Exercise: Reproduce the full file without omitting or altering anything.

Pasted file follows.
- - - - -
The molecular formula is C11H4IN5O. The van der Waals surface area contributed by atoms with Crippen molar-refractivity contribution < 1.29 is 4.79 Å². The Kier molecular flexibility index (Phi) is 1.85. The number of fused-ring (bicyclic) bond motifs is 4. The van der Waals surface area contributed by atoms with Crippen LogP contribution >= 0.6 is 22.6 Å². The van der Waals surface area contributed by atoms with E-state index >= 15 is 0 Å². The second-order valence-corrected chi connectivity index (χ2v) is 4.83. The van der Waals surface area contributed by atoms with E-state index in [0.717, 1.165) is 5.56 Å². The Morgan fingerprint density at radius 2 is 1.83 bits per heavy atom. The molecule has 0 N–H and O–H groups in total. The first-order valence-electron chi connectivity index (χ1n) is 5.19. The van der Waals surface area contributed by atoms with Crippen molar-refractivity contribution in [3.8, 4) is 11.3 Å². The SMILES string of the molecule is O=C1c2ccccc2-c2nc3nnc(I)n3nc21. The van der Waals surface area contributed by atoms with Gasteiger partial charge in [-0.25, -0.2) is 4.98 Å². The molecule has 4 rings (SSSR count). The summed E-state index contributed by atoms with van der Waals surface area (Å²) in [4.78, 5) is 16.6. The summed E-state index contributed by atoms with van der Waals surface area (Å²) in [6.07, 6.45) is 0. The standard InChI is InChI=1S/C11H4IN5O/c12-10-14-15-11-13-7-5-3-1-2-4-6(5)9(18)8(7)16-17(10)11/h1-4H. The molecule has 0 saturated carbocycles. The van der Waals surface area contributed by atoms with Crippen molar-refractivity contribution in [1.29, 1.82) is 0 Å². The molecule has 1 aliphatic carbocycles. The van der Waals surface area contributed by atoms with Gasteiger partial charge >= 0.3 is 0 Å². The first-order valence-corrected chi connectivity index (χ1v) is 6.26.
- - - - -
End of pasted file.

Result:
The molecular formula is C11H4IN5O. The van der Waals surface area contributed by atoms with Crippen molar-refractivity contribution < 1.29 is 4.79 Å². The Kier molecular flexibility index (Phi) is 1.85. The number of fused-ring (bicyclic) bond motifs is 4. The van der Waals surface area contributed by atoms with Crippen LogP contribution >= 0.6 is 22.6 Å². The van der Waals surface area contributed by atoms with E-state index >= 15 is 0 Å². The second-order valence-corrected chi connectivity index (χ2v) is 4.83. The van der Waals surface area contributed by atoms with E-state index in [0.717, 1.165) is 5.56 Å². The Morgan fingerprint density at radius 2 is 1.83 bits per heavy atom. The molecule has 0 N–H and O–H groups in total. The first-order valence-electron chi connectivity index (χ1n) is 5.19. The van der Waals surface area contributed by atoms with Crippen molar-refractivity contribution in [3.8, 4) is 11.3 Å². The SMILES string of the molecule is O=C1c2ccccc2-c2nc3nnc(I)n3nc21. The van der Waals surface area contributed by atoms with Gasteiger partial charge in [-0.25, -0.2) is 4.98 Å². The molecule has 4 rings (SSSR count). The summed E-state index contributed by atoms with van der Waals surface area (Å²) in [4.78, 5) is 16.6. The summed E-state index contributed by atoms with van der Waals surface area (Å²) in [6.07, 6.45) is 0. The standard InChI is InChI=1S/C11H4IN5O/c12-10-14-15-11-13-7-5-3-1-2-4-6(5)9(18)8(7)16-17(10)11/h1-4H. The molecule has 0 saturated carbocycles. The van der Waals surface area contributed by atoms with Crippen molar-refractivity contribution in [1.29, 1.82) is 0 Å². The molecule has 1 aliphatic carbocycles. The van der Waals surface area contributed by atoms with Gasteiger partial charge >= 0.3 is 0 Å². The first-order valence-corrected chi connectivity index (χ1v) is 6.26.